The past few days have been especially busy ones in my practice. The Appellate Division has likewise been quite busy issuing published opinions as January turned to February. Here are summaries of those opinions.
City of Newark v. Township of Jefferson, ___ N.J. Super. ___ (App. Div. 2021). [Disclosure: My firm represents the City of Newark, but not in this case or matters of this type]. This opinion by Judge Mawla involved an appeal from the Tax Court, whose opinion appeared at 31 N.J. Tax. 303 (Tax Ct. 2019). The issue was the validity of the assessment of the subject property (approximately 4,036 acres of watershed land) in certain years. Though “[o]riginal assessments are entitled to a presumption of validity,” and the Appellate Division rejected three of the four arguments that Newark advanced, the fourth argument carried the day for Newark. “[T]he assessment was defective and not entitled to the presumption of validity because it was primarily based on a settlement discussion rather than the value of the property. The assessment was also problematic because the assessor relied on another sale he failed to verify. The trial judge made no findings regarding the validity of the assessment methodology and the record does not support its validity.” The panel reversed and remanded the case for “reconsideration and further findings,” including “an independent finding of the value of the property for tax purposes.”
Lapsley v. Township of Sparta, 466 N.J. Super. 120 (App. Div. 2021). Judge Mitterhoff wrote the panel’s opinion in this workers’ compensation case. Lapsley, a Sparta librarian, clocked out of the library and walked to her car, which was parked in an adjacent parking lot owned by the Township. While on her way, she was struck by a snowplow. “The compensation judge concluded that petitioner’s injuries were compensable pursuant to the premises rule, N.J.S.A. 34:15:36, which provides that ‘[e]mployment shall be deemed to commence when an employee arrives at the employer’s place of employment to report for work and shall terminate when the employee leaves the employer’s place of employment, excluding areas not under the control of the employer. . . .'” After canvassing cases under the “premises rule” and its predecessor, the “going and coming rule,” Judge Mitterhoff noted that Lapsley had not been required by her employer to park in that lot. Since “[a] critical factor in the evolution of Workers’ Compensation off-premises parking lot cases … is the degree of control the employer exercises over the employee’s use of the lot,” it was improper to apply the “premises rule,” as doing so “would be an unwarranted and overbroad expansion of public-entity exposure for workers’ compensation claims.”
H.V.D.M. v. R.W., ___ N.J. Super. ___ (App. Div. 2021). Judge Whipple aptly encapsulated the essence of this Family Part appeal in her opening paragraph. “In this appeal we address the predicate state court findings necessary for a federal petition for Special Immigrant Juvenile Status (SIJS). Specifically, a state court must analyze the five prongs of the federal regulations set forth in 8 C.F.R. § 204.11(c)(2020) under state law before an applicant can file a petition to the United States Citizenship and Immigration Services (USCIS) for SIJS. The trial court concluded that a child, Daria, was not dependent on the New Jersey courts due to the existence of a Canadian custody order that awarded custody to plaintiff, her paternal grandmother, H.V.D.M. (Helen).” Judge Whipple found error in the ruling that the child was not dependent on the New Jersey courts. The panel reversed the dismissal of the complaint and remanded for further findings.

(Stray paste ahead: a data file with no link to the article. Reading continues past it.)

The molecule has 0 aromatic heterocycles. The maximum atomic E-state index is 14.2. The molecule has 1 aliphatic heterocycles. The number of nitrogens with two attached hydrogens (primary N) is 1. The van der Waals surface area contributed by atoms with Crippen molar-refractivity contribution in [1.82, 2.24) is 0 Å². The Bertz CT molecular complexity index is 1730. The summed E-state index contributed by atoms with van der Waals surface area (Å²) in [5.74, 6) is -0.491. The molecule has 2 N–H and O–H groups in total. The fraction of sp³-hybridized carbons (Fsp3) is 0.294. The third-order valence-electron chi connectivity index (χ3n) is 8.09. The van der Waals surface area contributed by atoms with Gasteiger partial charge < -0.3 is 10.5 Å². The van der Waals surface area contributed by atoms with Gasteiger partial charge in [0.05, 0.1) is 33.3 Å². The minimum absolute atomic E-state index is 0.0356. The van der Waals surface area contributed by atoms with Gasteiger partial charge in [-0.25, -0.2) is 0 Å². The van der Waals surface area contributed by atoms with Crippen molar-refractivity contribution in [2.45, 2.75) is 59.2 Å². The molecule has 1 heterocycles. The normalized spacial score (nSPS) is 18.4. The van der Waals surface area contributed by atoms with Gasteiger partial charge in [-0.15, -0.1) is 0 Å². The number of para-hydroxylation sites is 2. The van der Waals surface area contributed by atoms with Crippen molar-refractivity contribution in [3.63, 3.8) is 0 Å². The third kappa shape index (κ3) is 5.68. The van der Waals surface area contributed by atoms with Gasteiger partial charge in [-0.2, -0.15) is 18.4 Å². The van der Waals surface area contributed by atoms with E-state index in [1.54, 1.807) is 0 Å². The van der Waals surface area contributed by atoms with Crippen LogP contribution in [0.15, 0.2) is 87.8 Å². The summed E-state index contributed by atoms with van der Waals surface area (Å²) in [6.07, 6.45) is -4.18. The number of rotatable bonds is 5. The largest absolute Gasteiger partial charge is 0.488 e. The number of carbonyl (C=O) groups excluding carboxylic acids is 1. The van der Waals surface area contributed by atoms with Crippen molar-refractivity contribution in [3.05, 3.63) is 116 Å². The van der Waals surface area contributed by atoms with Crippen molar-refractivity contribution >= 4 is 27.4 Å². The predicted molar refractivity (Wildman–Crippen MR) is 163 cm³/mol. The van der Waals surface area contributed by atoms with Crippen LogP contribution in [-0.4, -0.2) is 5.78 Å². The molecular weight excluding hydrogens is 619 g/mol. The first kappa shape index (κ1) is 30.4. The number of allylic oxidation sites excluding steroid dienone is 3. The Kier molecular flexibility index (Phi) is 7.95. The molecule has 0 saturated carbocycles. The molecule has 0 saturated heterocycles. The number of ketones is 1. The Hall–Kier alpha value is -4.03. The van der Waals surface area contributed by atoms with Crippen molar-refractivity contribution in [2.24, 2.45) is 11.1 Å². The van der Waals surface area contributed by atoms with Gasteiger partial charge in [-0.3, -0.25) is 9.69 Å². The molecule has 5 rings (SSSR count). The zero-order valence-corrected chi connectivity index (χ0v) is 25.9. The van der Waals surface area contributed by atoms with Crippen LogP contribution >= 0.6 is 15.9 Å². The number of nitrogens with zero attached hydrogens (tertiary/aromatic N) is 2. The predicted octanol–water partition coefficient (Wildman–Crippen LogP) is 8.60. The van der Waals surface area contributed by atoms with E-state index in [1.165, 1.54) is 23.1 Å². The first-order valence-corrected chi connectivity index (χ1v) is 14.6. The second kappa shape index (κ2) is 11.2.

In re Protest of Contract Award for Project A1150-08, N.J. Executive Statehouse Comprehensive Renovation and Restoration, ___ N.J. Super. ___ (App. Div. 2021). This public bidding case involved what Judge Geiger labeled “an issue of first impression—whether a prime contractor bidder is required to name its building control systems subcontractor in its bid.” But because “the contract award has already been made, performance of the Project is well under way, and substantial expenditures of time and resources have been incurred by the State” and the successful bidder, the panel dismissed the appeal as moot. But Judge Geiger went on to find appellant’s arguments to be without merit in any event.
State v. Pickett, ___ N.J. Super. ___ (App. Div. 2021). ” TrueAllele is technology not yet used or tested in New Jersey; it is designed to address intricate interpretational challenges of testing low levels or complex mixtures of DNA. TrueAllele’s computer software utilizes and implements an elaborate mathematical model to estimate the statistical probability that a particular individual’s DNA is consistent with data from a given sample, as compared with genetic material from another, unrelated individual from the broader relevant population.” The State proposed to use this technology at defendant’s criminal trial. Defendant sought to challenge the reliability of True Allele, seeking information that the company that developed the technology considered trade secrets, including “the software’s source code and related documentation.” The Law Division denied defendant access to the trad e secrets. But today, in an opinion by Judge Fasciale, the Appellate Division reversed. Citing prior New Jersey authority as well as out of state cases, Judge Fasciale said “Hiding the source code is not the answer. The solution is producing it under a protective order. Doing so safeguards the company’s intellectual property rights and defendant’s constitutional liberty interest alike.”